Airbnb, which describes itself as a community marketplace for “unique accommodations” around the world, has grown tremendously since it was founded in San Francisco in 2008. The idea, like all peer-to-peer (P2P) services, is simple: rather than booking a hotel when you travel, why not stay in a local’s apartment? The benefits of the service vary, but generally include lower costs, access to a more localized experience, increased freedom to self-cater, and more privacy. Airbnb properties are residential by nature, and so it becomes much easier to stay in areas of major cities where hotels have never sprung up.
It’s been a huge success, to say the very least.
The company now boasts more than 11 million satisfied guests, more than 34,000 cities where properties are listed, and more than 192 countries where rooms are available. There are even 600 odd castles you can stay in around the world. However, the success has not come without criticism – and the hotel industry itself has often led the charge.
In New York City, regulators have begun to crack down on temporary rentals that are illegal under the city’s laws. Early successes – an East Village apartment owner was fined $2400 by a court for renting out his home, while another resident faced eviction after his landowner found he had made more than $50,000 by leasing out his apartment to visitors – have led to an ongoing fight. A 2010 law that makes it illegal to rent out a property for less than thirty days has become the focus of the city’s attempts to bring Airbnb to task. Officials have met with the company and asked them to work alongside regulators; Airbnb continues to lobby for updated legislation that would allow individuals to rent their own properties if hotel occupancy taxes are paid and adequate safety modifications are made.
At the time of Nigel Warren’s $2400 fine, Airbnb supplied legal support and argued in a blog post that even under current laws, short-term renting is legal if the property owner doesn’t leave. As the company said:
“In 2010, New York rightly set out to crack down on illegal hotel operators. Many of these operators were converting large numbers of affordable housing units into unsafe hotels—putting lives in danger, and clearly circumventing regulations governing hotels.
But as so often happens, a regulatory initiative that began with a noble goal ended up capturing more than just the bad guys. When the 2010 law was drafted, few people were aware that Airbnb even existed. As a result, the growing community of Airbnb hosts in New York—regular people using the income from Airbnb to pay the bills—simply had no voice in the legislative process until it was too late. Legislators really only heard one side of the story.”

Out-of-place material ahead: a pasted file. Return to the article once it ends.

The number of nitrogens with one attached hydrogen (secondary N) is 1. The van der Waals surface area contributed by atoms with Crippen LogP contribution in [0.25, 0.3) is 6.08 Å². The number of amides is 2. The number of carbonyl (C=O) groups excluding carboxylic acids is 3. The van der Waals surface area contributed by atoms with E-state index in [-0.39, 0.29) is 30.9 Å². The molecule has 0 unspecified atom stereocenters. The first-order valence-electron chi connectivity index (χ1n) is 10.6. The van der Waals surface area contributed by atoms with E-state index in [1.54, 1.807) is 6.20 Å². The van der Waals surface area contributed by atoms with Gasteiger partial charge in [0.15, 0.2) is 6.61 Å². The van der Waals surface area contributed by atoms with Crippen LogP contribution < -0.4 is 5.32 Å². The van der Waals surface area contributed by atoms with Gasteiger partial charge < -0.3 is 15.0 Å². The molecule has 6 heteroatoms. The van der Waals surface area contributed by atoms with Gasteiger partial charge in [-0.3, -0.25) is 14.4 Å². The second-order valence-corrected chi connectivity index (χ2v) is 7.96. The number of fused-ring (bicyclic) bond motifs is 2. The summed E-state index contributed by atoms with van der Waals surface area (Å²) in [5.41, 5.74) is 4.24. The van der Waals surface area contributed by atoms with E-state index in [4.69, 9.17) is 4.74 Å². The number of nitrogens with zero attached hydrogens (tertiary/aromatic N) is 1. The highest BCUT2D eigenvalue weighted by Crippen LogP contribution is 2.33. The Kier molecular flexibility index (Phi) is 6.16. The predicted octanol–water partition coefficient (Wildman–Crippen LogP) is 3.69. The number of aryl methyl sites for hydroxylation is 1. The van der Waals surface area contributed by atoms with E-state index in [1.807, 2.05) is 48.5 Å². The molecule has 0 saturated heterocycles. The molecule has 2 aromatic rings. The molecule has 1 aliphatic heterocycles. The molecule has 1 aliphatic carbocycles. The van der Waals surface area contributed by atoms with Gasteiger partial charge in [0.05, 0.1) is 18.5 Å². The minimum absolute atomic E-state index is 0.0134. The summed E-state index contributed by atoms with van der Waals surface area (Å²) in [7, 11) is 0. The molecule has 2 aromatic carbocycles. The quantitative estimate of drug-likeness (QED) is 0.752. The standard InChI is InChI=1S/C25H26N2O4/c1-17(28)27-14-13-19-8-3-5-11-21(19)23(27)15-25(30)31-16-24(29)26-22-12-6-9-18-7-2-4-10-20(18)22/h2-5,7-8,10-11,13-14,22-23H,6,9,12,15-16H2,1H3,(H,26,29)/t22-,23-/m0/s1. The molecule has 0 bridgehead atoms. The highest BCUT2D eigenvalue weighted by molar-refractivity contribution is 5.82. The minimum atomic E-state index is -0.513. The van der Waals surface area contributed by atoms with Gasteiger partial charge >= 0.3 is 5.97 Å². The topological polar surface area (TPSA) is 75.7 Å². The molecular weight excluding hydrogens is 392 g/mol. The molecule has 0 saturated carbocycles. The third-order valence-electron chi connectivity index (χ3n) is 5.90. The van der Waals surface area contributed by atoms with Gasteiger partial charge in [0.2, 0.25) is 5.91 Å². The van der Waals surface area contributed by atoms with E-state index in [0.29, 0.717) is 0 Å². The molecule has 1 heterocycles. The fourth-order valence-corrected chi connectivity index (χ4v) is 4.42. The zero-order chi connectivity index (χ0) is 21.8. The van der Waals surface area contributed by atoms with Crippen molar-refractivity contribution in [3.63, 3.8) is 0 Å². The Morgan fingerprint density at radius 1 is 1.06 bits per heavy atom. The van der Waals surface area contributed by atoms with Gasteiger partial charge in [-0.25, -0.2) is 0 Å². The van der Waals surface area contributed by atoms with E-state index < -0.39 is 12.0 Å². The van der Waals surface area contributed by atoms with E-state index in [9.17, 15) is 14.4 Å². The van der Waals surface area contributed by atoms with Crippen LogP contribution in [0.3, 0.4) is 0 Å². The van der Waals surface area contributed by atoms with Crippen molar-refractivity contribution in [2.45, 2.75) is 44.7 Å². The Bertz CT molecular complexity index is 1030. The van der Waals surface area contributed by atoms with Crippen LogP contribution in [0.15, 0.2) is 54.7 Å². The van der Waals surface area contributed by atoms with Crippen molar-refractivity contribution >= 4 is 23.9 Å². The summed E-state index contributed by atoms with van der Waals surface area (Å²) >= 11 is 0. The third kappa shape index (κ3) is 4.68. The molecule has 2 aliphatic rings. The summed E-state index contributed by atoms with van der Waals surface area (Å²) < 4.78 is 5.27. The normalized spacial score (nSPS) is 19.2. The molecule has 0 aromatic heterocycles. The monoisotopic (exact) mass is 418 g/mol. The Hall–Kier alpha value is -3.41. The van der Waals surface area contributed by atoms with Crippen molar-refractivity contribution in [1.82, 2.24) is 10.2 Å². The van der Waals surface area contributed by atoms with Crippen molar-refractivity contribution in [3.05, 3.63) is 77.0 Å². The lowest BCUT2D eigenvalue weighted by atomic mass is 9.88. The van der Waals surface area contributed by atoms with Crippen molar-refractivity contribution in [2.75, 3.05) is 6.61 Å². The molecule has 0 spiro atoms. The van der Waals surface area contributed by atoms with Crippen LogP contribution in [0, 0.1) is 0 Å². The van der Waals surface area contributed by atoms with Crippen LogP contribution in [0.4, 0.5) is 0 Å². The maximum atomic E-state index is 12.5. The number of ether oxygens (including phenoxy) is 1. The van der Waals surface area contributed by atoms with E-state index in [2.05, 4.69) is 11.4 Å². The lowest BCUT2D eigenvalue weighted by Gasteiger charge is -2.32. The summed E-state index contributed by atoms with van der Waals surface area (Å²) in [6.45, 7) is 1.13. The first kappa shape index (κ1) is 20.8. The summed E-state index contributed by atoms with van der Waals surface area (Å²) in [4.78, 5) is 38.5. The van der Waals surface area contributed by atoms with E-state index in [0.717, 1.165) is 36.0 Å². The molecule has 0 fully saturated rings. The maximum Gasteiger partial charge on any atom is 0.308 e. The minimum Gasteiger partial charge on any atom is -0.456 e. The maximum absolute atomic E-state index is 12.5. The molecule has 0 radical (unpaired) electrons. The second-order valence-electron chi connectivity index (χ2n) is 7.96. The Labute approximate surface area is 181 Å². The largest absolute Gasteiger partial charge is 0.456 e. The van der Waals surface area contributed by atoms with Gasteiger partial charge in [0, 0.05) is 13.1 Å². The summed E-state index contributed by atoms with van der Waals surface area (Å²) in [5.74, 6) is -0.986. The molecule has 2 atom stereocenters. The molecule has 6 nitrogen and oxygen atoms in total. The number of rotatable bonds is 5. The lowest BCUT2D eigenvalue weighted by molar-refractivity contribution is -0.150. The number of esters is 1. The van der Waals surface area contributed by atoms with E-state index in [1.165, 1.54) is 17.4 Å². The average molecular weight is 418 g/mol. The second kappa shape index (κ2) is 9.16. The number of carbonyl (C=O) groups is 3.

Authorities have plenty of other concerns, though. The biggest issue for many New York officials is that apartment owners who use Airbnb often fail to pay the correct taxes. The company itself has now placed warnings on its website for those who list their homes, advising them to follow local tax laws, though it doesn’t submit tax information on the income of property owners. City officials have also raised concerns over fire regulations. While hotels are inspected and regulated to ensure they meet safety requirements, Airbnb properties are notoriously difficult to monitor.
In October last year, in an audacious move, New York State attorney general Eric Schneiderman subpoenaed more than 225,000 Airbnb users’ records as part of an investigation into the legality of New York Airbnb listings. It’s clear that authorities are not messing around, and Airbnb is treading carefully, encouraging users to follow the law while still pushing for changes that would benefit P2P startups.
Still, the company has good reason to hope for the best. Less than two weeks ago officials in Amsterdam approved new laws that would allow P2P rentals of residential properties in the Dutch city. The Amsterdam City Council went so far as to create a new rental category, “private rental,” or “private vacation rental,” that allows residents to rent out their homes for short periods of time. The category allows income and tourist taxes to remain the same while permitting rentals of up to two months per year, with a maximum of four people staying at the residence at one time. Homes will need to meet fire and safety regulations and, in Airbnb’s elated response to the decision, the company published Dutch-language guidelines for being a responsible host.
So, Amsterdam’s opening up as New York City seeks more control. While 66% of Airbnb listings may currently break New York City rules, it’s unlikely that legal action against the company would have much success. (Airbnb continues to tout, by the way, the company’s economic benefits to the city.) What’s the future for P2P companies, then? The answer, it seems, depends entirely on where you live.
About the Author
Louis Marlin, an experienced class action lawyer practicing since 1972, is one of the leading class action attorneys in California, and has been named a member of the Bar Register of Preeminent Attorneys.” With more than 40 years experience, Mr. Marlin is known for his work on behalf of employees who have been wrongfully classified as independent contractors, as well as his mass tort work involving defective medical devices. Mr. Marlin now works at Marlin and Saltman LLP.